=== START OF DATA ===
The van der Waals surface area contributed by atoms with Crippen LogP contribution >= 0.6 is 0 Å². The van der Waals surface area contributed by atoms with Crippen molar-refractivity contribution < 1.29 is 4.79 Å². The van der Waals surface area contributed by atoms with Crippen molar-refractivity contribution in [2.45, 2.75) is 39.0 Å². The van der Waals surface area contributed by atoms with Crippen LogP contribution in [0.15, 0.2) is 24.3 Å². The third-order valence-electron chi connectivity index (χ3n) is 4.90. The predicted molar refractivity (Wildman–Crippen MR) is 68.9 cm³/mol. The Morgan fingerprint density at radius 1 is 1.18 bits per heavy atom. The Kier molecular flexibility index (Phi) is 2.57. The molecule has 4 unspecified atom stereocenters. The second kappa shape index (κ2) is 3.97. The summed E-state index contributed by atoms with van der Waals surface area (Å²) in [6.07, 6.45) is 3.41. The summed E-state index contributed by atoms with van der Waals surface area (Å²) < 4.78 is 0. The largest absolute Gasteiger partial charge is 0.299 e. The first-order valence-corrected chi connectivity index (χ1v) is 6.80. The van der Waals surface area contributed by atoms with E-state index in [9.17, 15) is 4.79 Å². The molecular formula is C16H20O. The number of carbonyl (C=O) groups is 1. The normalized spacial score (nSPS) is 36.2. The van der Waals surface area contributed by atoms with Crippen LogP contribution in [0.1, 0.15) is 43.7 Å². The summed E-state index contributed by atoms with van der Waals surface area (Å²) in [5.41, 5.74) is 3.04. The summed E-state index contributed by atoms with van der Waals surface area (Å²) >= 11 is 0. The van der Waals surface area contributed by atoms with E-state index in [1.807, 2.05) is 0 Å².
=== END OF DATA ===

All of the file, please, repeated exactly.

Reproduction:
The van der Waals surface area contributed by atoms with Crippen LogP contribution >= 0.6 is 0 Å². The van der Waals surface area contributed by atoms with Crippen molar-refractivity contribution < 1.29 is 4.79 Å². The van der Waals surface area contributed by atoms with Crippen molar-refractivity contribution in [2.45, 2.75) is 39.0 Å². The van der Waals surface area contributed by atoms with Crippen LogP contribution in [0.15, 0.2) is 24.3 Å². The third-order valence-electron chi connectivity index (χ3n) is 4.90. The predicted molar refractivity (Wildman–Crippen MR) is 68.9 cm³/mol. The Morgan fingerprint density at radius 1 is 1.18 bits per heavy atom. The Kier molecular flexibility index (Phi) is 2.57. The molecule has 4 unspecified atom stereocenters. The second kappa shape index (κ2) is 3.97. The summed E-state index contributed by atoms with van der Waals surface area (Å²) in [6.07, 6.45) is 3.41. The summed E-state index contributed by atoms with van der Waals surface area (Å²) < 4.78 is 0. The largest absolute Gasteiger partial charge is 0.299 e. The first-order valence-corrected chi connectivity index (χ1v) is 6.80. The van der Waals surface area contributed by atoms with E-state index in [9.17, 15) is 4.79 Å². The molecular formula is C16H20O. The number of carbonyl (C=O) groups is 1. The normalized spacial score (nSPS) is 36.2. The van der Waals surface area contributed by atoms with Crippen LogP contribution in [0.1, 0.15) is 43.7 Å². The summed E-state index contributed by atoms with van der Waals surface area (Å²) in [5.41, 5.74) is 3.04. The summed E-state index contributed by atoms with van der Waals surface area (Å²) >= 11 is 0. The van der Waals surface area contributed by atoms with E-state index in [1.807, 2.05) is 0 Å².